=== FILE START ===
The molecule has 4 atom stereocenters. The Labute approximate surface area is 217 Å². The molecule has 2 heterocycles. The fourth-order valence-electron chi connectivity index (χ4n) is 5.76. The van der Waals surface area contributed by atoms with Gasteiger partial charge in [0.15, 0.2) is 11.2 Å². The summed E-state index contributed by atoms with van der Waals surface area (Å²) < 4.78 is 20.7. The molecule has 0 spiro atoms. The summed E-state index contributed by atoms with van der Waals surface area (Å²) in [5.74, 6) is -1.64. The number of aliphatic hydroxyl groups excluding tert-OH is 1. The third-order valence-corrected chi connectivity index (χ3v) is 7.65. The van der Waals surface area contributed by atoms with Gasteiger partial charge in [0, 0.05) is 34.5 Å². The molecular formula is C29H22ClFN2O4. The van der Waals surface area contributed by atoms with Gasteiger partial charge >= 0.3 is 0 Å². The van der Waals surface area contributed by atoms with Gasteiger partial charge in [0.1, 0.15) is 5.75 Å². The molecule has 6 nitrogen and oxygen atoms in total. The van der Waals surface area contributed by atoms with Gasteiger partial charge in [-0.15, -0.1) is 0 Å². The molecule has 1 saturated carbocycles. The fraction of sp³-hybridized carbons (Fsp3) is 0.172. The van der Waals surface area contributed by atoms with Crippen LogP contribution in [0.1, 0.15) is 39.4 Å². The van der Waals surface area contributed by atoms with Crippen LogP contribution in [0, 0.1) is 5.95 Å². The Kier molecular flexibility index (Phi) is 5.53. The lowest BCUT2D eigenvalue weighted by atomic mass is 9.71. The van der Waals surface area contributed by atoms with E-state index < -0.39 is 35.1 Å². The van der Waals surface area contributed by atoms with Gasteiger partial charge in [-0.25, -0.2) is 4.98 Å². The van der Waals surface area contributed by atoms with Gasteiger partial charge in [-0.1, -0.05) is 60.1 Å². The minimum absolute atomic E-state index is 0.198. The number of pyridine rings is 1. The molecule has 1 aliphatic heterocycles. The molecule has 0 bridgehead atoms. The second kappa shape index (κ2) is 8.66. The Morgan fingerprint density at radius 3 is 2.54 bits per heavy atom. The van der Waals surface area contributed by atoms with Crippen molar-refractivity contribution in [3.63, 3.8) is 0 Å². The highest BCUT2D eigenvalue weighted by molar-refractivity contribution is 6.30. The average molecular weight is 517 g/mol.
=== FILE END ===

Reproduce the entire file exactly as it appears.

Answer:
The molecule has 4 atom stereocenters. The Labute approximate surface area is 217 Å². The molecule has 2 heterocycles. The fourth-order valence-electron chi connectivity index (χ4n) is 5.76. The van der Waals surface area contributed by atoms with Gasteiger partial charge in [0.15, 0.2) is 11.2 Å². The summed E-state index contributed by atoms with van der Waals surface area (Å²) < 4.78 is 20.7. The molecule has 0 spiro atoms. The summed E-state index contributed by atoms with van der Waals surface area (Å²) in [5.74, 6) is -1.64. The number of aliphatic hydroxyl groups excluding tert-OH is 1. The third-order valence-corrected chi connectivity index (χ3v) is 7.65. The van der Waals surface area contributed by atoms with Gasteiger partial charge in [0, 0.05) is 34.5 Å². The molecular formula is C29H22ClFN2O4. The van der Waals surface area contributed by atoms with Gasteiger partial charge >= 0.3 is 0 Å². The van der Waals surface area contributed by atoms with Gasteiger partial charge in [0.1, 0.15) is 5.75 Å². The molecule has 6 nitrogen and oxygen atoms in total. The van der Waals surface area contributed by atoms with Gasteiger partial charge in [-0.15, -0.1) is 0 Å². The molecule has 1 saturated carbocycles. The fraction of sp³-hybridized carbons (Fsp3) is 0.172. The van der Waals surface area contributed by atoms with Crippen LogP contribution in [0.1, 0.15) is 39.4 Å². The van der Waals surface area contributed by atoms with Crippen LogP contribution in [0, 0.1) is 5.95 Å². The Kier molecular flexibility index (Phi) is 5.53. The lowest BCUT2D eigenvalue weighted by atomic mass is 9.71. The van der Waals surface area contributed by atoms with E-state index < -0.39 is 35.1 Å². The van der Waals surface area contributed by atoms with Gasteiger partial charge in [-0.25, -0.2) is 4.98 Å². The van der Waals surface area contributed by atoms with Gasteiger partial charge in [-0.1, -0.05) is 60.1 Å². The minimum absolute atomic E-state index is 0.198. The number of pyridine rings is 1. The molecule has 1 aliphatic heterocycles. The molecule has 0 bridgehead atoms. The second kappa shape index (κ2) is 8.66. The Morgan fingerprint density at radius 3 is 2.54 bits per heavy atom. The van der Waals surface area contributed by atoms with Crippen molar-refractivity contribution in [3.63, 3.8) is 0 Å². The highest BCUT2D eigenvalue weighted by molar-refractivity contribution is 6.30. The average molecular weight is 517 g/mol.